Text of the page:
I saw that some unlucky fellow stumbled on my blog by typing into Google, “What does Montag mean when he tells Mildred ‘We need to be really bothered once in a while.’” I thought I would write about what that means.
Dystopias are hyperbolic versions of our world, intended to make a point. The author will take a contemporary issue they’re concerned about – in Bradbury’s case, the rise of TV and the decline of American readers – and make the issue much more obvious than it is in real life.
In Bradbury’s world, individuals have become desensitized due to television. Nothing matters except for the petty arguing of the people on their TV screens. However, outside of their homes wars are raging and television-less people are dying. Soldiers are going to war and their wives are too busy peering into their TV screens to notice. Children are growing up parentless for the same reason. And, above all, everybody is apathetic to these issues. No one cares.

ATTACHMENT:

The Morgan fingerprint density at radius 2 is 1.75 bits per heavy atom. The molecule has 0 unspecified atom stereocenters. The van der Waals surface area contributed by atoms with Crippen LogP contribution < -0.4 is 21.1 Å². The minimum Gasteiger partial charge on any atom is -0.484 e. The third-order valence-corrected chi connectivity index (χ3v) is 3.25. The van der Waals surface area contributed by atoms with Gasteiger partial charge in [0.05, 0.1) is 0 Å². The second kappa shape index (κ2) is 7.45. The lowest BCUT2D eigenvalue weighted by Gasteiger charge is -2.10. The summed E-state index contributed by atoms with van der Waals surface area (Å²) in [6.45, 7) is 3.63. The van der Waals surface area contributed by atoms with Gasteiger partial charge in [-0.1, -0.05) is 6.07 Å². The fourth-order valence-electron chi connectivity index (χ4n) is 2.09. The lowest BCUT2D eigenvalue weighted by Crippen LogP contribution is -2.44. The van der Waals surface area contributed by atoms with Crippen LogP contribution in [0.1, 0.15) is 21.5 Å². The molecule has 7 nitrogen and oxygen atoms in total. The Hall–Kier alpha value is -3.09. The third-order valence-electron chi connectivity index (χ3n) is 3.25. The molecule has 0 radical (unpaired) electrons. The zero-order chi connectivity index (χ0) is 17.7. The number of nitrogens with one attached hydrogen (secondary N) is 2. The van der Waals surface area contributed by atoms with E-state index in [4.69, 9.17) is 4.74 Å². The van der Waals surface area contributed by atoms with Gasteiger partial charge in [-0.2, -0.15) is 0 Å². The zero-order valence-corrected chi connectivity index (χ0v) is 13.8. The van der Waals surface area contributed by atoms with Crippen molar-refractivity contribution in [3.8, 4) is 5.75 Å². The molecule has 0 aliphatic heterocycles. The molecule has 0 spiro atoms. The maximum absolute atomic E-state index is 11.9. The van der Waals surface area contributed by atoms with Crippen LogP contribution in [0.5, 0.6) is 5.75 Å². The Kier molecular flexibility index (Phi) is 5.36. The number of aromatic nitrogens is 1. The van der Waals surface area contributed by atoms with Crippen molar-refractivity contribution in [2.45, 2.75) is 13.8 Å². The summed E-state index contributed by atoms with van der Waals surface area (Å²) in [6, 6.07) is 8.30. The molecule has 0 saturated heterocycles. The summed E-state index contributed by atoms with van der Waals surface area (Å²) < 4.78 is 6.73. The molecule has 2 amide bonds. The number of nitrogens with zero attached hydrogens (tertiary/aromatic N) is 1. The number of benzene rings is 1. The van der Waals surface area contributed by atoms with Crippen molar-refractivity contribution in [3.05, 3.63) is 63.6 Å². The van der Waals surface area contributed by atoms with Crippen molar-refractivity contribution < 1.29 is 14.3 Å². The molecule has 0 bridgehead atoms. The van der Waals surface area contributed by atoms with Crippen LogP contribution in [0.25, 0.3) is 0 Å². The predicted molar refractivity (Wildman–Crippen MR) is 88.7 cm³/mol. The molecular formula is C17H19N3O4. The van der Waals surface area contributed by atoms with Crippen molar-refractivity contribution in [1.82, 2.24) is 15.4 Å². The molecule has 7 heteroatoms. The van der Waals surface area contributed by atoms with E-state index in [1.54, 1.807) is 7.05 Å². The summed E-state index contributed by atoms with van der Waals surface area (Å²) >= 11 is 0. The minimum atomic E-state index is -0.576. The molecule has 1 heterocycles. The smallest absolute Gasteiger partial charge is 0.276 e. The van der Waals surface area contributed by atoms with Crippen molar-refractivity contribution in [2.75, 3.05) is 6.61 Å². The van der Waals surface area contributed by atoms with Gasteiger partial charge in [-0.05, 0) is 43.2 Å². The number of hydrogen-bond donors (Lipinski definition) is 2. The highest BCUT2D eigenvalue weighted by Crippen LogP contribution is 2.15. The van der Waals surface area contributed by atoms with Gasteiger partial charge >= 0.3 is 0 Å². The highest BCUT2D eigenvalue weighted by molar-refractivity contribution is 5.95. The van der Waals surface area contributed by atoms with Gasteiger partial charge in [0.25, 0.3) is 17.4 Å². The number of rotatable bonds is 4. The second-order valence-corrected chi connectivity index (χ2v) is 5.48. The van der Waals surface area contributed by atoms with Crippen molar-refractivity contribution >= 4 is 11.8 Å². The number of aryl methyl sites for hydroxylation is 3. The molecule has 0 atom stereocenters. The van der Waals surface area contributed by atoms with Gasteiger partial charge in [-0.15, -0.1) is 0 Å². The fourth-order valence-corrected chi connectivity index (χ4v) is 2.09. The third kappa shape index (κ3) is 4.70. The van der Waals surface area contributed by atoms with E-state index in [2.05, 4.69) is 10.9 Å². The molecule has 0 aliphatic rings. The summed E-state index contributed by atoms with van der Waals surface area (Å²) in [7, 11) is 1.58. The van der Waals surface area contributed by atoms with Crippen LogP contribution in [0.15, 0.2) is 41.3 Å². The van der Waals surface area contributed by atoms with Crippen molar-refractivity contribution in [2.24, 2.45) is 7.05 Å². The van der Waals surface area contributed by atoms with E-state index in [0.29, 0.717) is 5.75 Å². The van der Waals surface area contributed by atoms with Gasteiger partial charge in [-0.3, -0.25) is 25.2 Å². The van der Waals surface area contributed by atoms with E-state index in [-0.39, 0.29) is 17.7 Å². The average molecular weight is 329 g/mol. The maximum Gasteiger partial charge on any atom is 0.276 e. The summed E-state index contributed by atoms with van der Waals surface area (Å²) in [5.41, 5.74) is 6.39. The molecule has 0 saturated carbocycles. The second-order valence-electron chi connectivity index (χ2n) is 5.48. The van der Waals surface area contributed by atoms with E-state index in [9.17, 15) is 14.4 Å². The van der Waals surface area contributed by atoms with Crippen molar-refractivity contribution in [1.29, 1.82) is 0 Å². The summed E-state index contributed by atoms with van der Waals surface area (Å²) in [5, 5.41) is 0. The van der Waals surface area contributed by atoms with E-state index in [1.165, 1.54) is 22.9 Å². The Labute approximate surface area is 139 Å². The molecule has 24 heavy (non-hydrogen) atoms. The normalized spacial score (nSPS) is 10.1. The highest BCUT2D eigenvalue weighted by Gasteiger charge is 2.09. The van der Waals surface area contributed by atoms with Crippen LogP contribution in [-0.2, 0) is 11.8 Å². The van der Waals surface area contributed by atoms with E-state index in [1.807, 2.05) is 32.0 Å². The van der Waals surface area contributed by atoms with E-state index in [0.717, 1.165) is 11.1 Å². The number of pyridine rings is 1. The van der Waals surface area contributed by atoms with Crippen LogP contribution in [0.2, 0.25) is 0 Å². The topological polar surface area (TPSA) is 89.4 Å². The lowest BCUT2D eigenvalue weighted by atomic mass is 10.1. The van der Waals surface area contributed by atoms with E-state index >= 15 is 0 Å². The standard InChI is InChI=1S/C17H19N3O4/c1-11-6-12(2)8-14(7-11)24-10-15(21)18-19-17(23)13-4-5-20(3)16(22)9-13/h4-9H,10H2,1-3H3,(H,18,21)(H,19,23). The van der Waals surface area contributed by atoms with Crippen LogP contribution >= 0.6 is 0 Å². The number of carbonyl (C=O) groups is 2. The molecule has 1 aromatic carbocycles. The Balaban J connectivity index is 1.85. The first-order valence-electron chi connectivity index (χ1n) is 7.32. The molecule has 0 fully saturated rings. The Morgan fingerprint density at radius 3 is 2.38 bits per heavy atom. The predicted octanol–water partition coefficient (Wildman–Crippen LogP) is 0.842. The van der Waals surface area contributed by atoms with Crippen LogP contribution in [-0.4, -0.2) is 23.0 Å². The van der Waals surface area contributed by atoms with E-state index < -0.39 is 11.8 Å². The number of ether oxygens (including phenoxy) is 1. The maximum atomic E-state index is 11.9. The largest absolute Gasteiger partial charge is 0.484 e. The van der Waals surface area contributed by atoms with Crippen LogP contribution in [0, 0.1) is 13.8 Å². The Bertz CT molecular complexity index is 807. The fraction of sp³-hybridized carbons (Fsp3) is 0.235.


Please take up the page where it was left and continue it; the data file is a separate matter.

Actually, not true. Montag cares. That’s why he’s our protagonist. Montag gets “really bothered once in a while.” Quite often, actually. And I think Bradbury would like it if we got really bothered once in a while, too.
However, Bradbury also makes the point that perhaps the world isn’t as apathetic as it seems. Maybe it’s just hopeless, and feels too defeated to face its fears. So it tries self-medicating its problems away, and as a result it turns to TV. TV is a nasty medicine, though – it doesn’t do anything to stop Mildred from attempting suicide. Montag remembers her suicide attempt shortly after telling her to be bothered, and the memory quiets him.